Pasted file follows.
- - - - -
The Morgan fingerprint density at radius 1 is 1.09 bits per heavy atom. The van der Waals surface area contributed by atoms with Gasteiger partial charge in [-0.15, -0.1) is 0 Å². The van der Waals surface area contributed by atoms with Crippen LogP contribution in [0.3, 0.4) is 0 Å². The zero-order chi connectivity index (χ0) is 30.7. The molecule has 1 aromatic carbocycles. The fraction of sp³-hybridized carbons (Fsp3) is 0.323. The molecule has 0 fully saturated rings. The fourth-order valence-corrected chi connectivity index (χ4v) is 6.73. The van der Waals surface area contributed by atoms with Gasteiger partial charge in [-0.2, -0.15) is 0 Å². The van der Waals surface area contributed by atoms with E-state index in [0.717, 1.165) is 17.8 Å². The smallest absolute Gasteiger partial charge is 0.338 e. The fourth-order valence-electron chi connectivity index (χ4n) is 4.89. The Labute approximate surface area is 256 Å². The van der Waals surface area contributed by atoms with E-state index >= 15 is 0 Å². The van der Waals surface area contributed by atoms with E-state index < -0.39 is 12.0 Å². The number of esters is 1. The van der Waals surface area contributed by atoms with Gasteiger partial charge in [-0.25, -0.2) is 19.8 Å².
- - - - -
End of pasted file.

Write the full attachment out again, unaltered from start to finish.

The Morgan fingerprint density at radius 1 is 1.09 bits per heavy atom. The van der Waals surface area contributed by atoms with Gasteiger partial charge in [-0.15, -0.1) is 0 Å². The van der Waals surface area contributed by atoms with Crippen LogP contribution in [0.3, 0.4) is 0 Å². The zero-order chi connectivity index (χ0) is 30.7. The molecule has 1 aromatic carbocycles. The fraction of sp³-hybridized carbons (Fsp3) is 0.323. The molecule has 0 fully saturated rings. The fourth-order valence-corrected chi connectivity index (χ4v) is 6.73. The van der Waals surface area contributed by atoms with Gasteiger partial charge in [-0.2, -0.15) is 0 Å². The van der Waals surface area contributed by atoms with E-state index in [0.717, 1.165) is 17.8 Å². The smallest absolute Gasteiger partial charge is 0.338 e. The fourth-order valence-electron chi connectivity index (χ4n) is 4.89. The Labute approximate surface area is 256 Å². The van der Waals surface area contributed by atoms with E-state index >= 15 is 0 Å². The van der Waals surface area contributed by atoms with E-state index < -0.39 is 12.0 Å². The number of esters is 1. The van der Waals surface area contributed by atoms with Gasteiger partial charge in [-0.25, -0.2) is 19.8 Å².